For dogs and humans, winter brings the fun of snowball fights and sports like skijoring, but it also means fewer hours of daylight. And in people, that can lead to the winter blues or seasonal affective disorder (SAD), which is a type of depression with a seasonal pattern. Have you noticed your dog’s behavior change during the winter months?
As dogs share similar moods and brain chemistry with humans, it’s reasonable to think they might suffer from seasonal affective disorder, too. Read on to learn if the winter is getting your dog down and what you can do to prevent it.
Do Dogs Experience Seasonal Affective Disorder?
In humans, it’s thought that SAD results from the decreased amount of sunlight in the fall and winter. This can disrupt a person’s internal clock, lower our levels of serotonin (a brain chemical that regulates mood), and increase melatonin (a brain chemical released by the pineal gland that affects sleep). A study of sled dogs showed that the dogs’ melatonin levels were higher in the winter than in the summer, so perhaps dogs are susceptible to SAD, too.
However, there has yet to be a single study looking specifically at seasonal affective disorder in dogs. Dr. Jerry Klein, Chief Veterinary Officer for the AKC, explains, “At this time, there is no scientific evidence that dogs get seasonal affective disorder (SAD) as described in humans, though dogs also have pineal glands in their brain. The pineal gland produces melatonin, a serotonin-derived hormone that modulates sleep patterns. In humans, some people produce higher amounts of melatonin than usual in winter months, so it may be conceivable that dogs have some changes in mood. But there is no way to objectively measure or diagnose this condition in dogs.”
Dr. Klein also expects that if dogs do suffer from SAD, it would be more common in northern climates with shorter days. “In humans, SAD is described more for people living in northern parts of the world rather than sunnier, warmer climates,” he says. “One would therefore think that dogs living in the far northern climates, such as the sled working dogs would be the most affected, but no known reports or study confirms this. Perhaps because they are physically active and mentally involved.”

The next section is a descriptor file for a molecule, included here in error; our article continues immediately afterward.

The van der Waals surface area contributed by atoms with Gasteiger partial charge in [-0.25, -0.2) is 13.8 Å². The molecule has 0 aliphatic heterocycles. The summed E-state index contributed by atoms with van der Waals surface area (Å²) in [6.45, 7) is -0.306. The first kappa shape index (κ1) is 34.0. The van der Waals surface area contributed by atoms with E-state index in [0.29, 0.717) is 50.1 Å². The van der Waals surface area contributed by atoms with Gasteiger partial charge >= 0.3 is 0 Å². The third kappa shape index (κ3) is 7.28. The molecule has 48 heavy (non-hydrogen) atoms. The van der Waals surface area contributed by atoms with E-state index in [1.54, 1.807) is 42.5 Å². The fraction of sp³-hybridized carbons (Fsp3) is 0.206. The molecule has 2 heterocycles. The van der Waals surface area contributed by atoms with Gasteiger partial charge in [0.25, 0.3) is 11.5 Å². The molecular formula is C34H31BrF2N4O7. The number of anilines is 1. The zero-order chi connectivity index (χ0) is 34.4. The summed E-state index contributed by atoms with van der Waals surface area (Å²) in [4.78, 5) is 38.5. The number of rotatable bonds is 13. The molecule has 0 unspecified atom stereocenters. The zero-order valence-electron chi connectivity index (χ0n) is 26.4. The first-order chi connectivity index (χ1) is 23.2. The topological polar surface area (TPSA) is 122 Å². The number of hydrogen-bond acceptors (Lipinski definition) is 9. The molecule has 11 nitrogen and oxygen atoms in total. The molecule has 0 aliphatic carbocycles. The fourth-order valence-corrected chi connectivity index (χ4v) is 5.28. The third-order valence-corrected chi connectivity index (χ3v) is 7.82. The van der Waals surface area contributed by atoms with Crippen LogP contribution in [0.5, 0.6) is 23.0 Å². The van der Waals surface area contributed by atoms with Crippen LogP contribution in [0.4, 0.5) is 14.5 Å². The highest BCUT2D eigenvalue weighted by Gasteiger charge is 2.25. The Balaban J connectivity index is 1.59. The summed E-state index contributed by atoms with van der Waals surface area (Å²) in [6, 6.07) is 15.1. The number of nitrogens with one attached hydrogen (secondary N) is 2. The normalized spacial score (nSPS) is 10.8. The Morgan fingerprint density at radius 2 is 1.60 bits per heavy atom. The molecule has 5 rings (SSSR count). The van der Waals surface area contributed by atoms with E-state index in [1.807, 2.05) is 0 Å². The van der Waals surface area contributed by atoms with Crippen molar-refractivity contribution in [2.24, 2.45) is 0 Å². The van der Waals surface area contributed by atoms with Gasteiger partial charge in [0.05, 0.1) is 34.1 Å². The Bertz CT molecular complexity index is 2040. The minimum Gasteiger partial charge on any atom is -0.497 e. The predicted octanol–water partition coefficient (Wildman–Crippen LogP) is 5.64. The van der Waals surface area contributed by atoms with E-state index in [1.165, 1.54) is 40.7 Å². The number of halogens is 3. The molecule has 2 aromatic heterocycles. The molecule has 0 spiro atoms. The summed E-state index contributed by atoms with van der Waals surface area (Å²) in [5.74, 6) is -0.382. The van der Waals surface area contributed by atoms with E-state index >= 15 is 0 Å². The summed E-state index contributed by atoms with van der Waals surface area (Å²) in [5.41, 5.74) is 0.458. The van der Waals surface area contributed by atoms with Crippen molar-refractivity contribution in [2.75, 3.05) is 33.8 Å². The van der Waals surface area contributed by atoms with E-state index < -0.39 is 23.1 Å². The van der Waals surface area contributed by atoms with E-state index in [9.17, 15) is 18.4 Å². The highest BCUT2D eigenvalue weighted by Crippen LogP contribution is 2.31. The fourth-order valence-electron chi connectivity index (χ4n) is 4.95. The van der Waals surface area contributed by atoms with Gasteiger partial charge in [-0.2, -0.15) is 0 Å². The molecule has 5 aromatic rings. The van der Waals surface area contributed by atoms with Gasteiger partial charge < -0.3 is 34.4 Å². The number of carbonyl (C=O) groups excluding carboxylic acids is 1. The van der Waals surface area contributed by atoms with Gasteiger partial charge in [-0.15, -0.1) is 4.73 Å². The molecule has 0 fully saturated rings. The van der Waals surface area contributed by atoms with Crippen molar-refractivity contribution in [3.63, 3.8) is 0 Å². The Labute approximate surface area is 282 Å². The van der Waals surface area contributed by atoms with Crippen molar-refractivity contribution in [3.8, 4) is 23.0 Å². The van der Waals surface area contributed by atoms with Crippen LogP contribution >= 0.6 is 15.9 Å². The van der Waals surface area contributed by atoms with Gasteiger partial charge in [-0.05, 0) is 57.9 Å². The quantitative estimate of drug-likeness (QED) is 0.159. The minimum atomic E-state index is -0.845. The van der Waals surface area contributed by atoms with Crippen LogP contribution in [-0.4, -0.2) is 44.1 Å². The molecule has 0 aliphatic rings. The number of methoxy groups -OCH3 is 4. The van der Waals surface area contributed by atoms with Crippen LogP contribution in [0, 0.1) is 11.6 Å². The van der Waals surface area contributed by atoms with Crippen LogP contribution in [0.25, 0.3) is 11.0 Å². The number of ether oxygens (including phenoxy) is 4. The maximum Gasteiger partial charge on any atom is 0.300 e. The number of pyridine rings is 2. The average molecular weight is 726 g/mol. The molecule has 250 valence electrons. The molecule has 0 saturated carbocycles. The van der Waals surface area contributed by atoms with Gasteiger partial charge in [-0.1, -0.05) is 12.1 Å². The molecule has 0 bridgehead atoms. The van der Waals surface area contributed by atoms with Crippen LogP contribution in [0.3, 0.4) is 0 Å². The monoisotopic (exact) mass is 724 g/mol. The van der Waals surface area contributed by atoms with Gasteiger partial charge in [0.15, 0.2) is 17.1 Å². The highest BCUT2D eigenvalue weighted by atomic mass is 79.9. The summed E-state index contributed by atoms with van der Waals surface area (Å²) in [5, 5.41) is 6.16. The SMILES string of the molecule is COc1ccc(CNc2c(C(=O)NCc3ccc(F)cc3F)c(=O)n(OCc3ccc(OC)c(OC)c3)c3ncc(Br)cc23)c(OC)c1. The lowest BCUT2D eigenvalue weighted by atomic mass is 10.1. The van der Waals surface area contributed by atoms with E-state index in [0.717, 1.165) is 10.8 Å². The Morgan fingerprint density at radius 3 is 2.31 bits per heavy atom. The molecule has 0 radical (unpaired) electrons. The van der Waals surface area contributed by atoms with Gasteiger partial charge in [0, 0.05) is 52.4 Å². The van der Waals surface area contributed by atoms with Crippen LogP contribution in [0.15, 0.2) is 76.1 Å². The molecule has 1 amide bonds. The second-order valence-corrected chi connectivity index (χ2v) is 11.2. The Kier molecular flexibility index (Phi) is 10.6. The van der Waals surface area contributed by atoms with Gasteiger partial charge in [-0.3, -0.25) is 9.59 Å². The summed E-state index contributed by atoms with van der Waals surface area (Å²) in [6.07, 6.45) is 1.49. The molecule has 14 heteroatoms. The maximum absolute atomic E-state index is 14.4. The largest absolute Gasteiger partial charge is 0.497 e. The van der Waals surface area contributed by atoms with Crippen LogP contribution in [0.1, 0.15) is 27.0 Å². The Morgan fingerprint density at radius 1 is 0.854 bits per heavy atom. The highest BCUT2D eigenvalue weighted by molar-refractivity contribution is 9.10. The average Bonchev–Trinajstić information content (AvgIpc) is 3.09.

What Could Cause a Dog to Get the Winter Blues?
Although there has been a lack of extensive research in this area, a survey carried out in the United Kingdom by the People’s Dispensary for Sick Animals found that many owners felt their pets become more depressed during the darker winter months. The dogs seemed to sleep more and were less active. Dr. Klein points out, “Like all surveys, it was subjective and relied on the owner’s perceptions of their pets. So, it was anecdotal rather than scientific.”
Of course, there are many explanations for the survey results. People could be projecting their own winter blues onto their pets. A recent study showed that dogs can recognize their owner’s moods and distinguish between positive and negative emotions. So, if their owner is feeling down or experiencing SAD, it’s not a stretch to imagine that could impact the dog’s own emotional state. Or perhaps owners provide their pets with less mental stimulation and physical exercise in the winter.
It’s hard to know if your dog is responding to your mood, reacting to your actions, or suffering from their own emotional problems. There could even be an underlying issue with their physical health. Therefore, Dr. Klein suggests you don’t diagnose your dog with SAD on your own. “There is no scientific evidence that dogs suffer from seasonal affective disorder. If a dog seems lethargic or off their feed, it is best to have them checked by a veterinarian to make sure there is not an underlying medical issue.”
Ways to Keep Your Dog Happy and Healthy in the Winter
It’s important to provide for all your dog’s physical and emotional needs all year long. For example, take daily walks, play games together, or provide puzzle toys that will challenge your dog’s brain. Consider activities you can do inside on freezing cold days, such as scent work or a homemade agility course. Dr. Klein suggests, “Get outside with your dog and get some sunlight when possible. Find ways to stimulate your dog mentally as well as physically. And open the shades and get sunlight inside.”
Although there are treatments for humans such as light therapy and vitamin D or omega-3 supplements, don’t try these on your dog without your vet’s say-so. In fact, vitamin D can be harmful. According to Dr. Klein, “A dog being fed a well-balanced diet already receives the proper minerals and vitamins needed and should not need any supplements or additives. In fact, giving excessive vitamin D can be toxic to dogs, potentially causing fatal kidney damage as well as other medical problems. Omega-3 fatty acids have been reported to increase cognitive function but should be given on the advice of a veterinarian.”
The easiest way to keep your dog happy through the winter is to be the best owner you can be. And that goes for the summer too. As Dr. Klein says, “There is no scientific evidence that dogs suffer from seasonal affective disorder at this time. It is better to enrich our dogs’ lives through good husbandry, proper, well-balanced nutrition, adequate exercise, and mental stimulation: not just during the winter months but all year long.”